Background: Various diet- and activity-related parenting practices are positive determinants of child dietary and activity behaviour, including home availability, parental modelling and parental policies. There is evidence that parenting practices cluster within the dietary domain and within the activity domain. This study explores whether diet- and activity-related parenting practices cluster across the dietary and activity domain. Also examined is whether the clusters are related to child and parental background characteristics. Finally, to indicate the relevance of the clusters in influencing child dietary and activity behaviour, we examined whether clusters of parenting practices are related to these behaviours. Methods: Data were used from 1480 parent-child dyads participating in the Dutch IVO Nutrition and Physical Activity Child cohorT (INPACT). Parents of children aged 8-11 years completed questionnaires at home assessing their diet- and activity-related parenting practices, child and parental background characteristics, and child dietary and activity behaviours. Principal component analysis (PCA) was used to identify clusters of parenting practices. Backward regression analysis was used to examine the relationship between child and parental background characteristics with cluster scores, and partial correlations to examine associations between cluster scores and child dietary and activity behaviours. Results: PCA revealed five clusters of parenting practices: 1) high visibility and accessibility of screens and unhealthy food, 2) diet- and activity-related rules, 3) low availability of unhealthy food, 4) diet- and activity-related positive modelling, and 5) positive modelling on sports and fruit. Low parental education was associated with unhealthy cluster 1, while high(er) education was associated with healthy clusters 2, 3 and 5. Separate clusters were related to both child dietary and activity behaviour in the hypothesized directions: healthy clusters were positively related to obesity-reducing behaviours and negatively to obesity-inducing behaviours. Conclusion: Parenting practices cluster across the dietary and activity domain. Parental education can be seen as an indicator of a broader parental context in which clusters of parenting practices operate. Separate clusters are related to both child dietary and activity behaviour. Interventions that focus on clusters of parenting practices to assist parents (especially low-educated parents) in changing their child's dietary and activity behaviour seems justified. © 2013 Rodenburg et al.; licensee BioMed Central Ltd.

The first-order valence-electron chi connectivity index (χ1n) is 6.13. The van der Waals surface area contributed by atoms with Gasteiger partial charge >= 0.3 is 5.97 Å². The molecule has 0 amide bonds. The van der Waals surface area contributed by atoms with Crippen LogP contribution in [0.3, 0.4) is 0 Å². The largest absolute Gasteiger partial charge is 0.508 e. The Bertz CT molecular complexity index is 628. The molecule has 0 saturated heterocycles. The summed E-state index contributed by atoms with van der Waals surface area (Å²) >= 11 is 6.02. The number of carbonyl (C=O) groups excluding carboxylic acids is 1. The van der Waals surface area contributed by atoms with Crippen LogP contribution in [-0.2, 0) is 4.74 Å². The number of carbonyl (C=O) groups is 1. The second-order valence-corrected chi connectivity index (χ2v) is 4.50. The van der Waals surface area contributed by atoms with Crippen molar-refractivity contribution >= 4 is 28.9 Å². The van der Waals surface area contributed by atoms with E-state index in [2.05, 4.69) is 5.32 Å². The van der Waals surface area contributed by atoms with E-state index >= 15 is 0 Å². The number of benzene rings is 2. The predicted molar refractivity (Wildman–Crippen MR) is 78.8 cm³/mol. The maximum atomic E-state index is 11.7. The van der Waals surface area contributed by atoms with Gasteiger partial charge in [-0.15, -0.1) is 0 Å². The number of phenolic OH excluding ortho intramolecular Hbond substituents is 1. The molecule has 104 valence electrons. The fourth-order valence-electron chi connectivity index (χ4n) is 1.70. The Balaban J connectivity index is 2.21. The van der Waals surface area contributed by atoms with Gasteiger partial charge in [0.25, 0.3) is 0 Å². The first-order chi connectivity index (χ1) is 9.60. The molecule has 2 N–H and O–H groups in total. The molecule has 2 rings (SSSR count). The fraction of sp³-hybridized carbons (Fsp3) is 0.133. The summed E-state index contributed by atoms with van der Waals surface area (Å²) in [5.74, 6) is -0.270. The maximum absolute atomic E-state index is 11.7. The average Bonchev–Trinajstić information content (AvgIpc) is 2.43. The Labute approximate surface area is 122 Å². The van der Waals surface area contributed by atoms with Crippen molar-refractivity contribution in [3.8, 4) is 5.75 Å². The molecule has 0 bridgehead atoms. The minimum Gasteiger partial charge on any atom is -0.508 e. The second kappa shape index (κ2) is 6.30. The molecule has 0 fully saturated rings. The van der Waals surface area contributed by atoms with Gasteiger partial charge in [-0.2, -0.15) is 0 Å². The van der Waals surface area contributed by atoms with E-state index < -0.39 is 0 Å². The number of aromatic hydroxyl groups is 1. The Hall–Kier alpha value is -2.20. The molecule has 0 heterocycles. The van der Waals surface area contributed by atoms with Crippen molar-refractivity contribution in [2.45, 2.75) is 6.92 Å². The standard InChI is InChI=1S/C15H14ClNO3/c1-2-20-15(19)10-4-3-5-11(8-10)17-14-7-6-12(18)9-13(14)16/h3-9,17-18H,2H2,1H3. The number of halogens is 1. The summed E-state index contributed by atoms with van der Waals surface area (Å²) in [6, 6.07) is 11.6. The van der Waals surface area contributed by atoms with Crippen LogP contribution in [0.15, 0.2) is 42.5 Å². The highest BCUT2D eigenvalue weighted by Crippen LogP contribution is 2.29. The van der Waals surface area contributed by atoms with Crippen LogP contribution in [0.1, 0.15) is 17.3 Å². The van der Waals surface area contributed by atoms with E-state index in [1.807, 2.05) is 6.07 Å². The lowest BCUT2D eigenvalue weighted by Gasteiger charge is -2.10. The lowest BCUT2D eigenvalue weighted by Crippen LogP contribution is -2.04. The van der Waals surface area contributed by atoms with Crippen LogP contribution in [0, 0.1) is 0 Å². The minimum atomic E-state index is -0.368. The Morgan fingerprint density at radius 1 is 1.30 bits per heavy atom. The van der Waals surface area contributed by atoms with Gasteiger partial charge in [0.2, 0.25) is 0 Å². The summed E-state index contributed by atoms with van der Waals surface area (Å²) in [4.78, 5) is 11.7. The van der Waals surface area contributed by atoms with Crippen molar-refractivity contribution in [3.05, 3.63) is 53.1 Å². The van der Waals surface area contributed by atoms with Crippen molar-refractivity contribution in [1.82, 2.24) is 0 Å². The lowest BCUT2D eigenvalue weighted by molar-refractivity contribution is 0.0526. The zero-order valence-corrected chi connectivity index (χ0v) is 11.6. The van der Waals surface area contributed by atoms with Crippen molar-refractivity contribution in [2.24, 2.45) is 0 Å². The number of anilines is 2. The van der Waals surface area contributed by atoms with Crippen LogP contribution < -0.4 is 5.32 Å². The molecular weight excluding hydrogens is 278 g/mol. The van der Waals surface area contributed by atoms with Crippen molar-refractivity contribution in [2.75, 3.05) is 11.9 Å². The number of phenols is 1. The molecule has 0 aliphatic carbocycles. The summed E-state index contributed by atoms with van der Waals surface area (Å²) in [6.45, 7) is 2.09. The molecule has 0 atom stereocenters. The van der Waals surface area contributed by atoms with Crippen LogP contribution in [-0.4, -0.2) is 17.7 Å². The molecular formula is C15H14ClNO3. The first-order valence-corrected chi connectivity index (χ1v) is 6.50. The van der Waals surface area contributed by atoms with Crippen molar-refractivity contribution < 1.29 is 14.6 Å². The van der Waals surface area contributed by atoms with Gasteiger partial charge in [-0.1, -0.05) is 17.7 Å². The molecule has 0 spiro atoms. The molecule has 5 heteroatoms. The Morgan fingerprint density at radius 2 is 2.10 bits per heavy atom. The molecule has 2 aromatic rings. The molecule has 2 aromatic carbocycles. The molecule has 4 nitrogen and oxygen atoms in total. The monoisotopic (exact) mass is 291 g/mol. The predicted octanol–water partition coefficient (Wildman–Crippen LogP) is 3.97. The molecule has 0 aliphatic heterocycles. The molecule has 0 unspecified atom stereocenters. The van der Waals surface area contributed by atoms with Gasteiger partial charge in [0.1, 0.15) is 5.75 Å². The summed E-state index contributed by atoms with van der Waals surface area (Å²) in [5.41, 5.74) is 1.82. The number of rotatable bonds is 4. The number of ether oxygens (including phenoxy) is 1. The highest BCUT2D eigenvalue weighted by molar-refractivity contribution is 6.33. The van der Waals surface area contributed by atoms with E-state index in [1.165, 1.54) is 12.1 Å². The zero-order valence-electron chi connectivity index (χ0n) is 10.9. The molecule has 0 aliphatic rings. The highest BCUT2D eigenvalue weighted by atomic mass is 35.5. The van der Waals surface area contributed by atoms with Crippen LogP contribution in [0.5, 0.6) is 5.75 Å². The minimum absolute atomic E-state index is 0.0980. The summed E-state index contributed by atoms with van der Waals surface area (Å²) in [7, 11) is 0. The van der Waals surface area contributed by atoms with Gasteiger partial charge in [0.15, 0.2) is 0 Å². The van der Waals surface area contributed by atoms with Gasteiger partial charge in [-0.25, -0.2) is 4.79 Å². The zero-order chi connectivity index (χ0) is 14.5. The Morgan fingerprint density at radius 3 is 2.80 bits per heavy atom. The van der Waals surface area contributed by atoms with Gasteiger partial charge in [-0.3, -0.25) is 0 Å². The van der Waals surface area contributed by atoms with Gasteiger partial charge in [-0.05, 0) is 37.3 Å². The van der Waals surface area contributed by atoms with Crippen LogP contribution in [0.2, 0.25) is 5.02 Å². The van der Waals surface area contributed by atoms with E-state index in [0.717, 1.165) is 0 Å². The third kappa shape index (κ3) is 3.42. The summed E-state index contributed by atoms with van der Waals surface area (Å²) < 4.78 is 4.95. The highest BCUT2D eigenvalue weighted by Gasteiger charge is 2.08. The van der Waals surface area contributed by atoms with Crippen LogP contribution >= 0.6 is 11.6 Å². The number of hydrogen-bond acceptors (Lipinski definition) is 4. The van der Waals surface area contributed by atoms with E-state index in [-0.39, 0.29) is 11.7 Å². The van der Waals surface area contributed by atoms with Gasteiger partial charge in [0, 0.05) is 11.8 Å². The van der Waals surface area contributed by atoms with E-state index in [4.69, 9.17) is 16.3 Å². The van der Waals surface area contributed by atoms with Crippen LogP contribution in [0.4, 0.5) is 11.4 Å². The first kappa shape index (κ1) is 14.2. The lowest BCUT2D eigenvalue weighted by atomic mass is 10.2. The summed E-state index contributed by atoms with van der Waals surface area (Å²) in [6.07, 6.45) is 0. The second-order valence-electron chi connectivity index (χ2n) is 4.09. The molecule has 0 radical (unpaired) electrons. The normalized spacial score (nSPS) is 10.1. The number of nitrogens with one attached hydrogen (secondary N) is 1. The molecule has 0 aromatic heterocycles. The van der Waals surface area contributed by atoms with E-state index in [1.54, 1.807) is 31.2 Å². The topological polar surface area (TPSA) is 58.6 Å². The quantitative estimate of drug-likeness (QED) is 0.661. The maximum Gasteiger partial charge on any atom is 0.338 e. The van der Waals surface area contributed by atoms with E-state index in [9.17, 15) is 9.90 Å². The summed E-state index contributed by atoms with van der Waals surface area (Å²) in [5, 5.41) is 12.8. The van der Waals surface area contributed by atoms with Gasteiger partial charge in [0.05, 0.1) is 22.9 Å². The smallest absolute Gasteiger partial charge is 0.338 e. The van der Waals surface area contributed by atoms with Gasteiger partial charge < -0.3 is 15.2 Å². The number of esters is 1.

Rodenburg G.,IVO Addiction Research Institute | Rodenburg G.,Erasmus Medical Center | Kremers S.P.J.,Maastricht University | Oenema A.,Maastricht University | And 2 more authors.
Public Health Nutrition | Year: 2014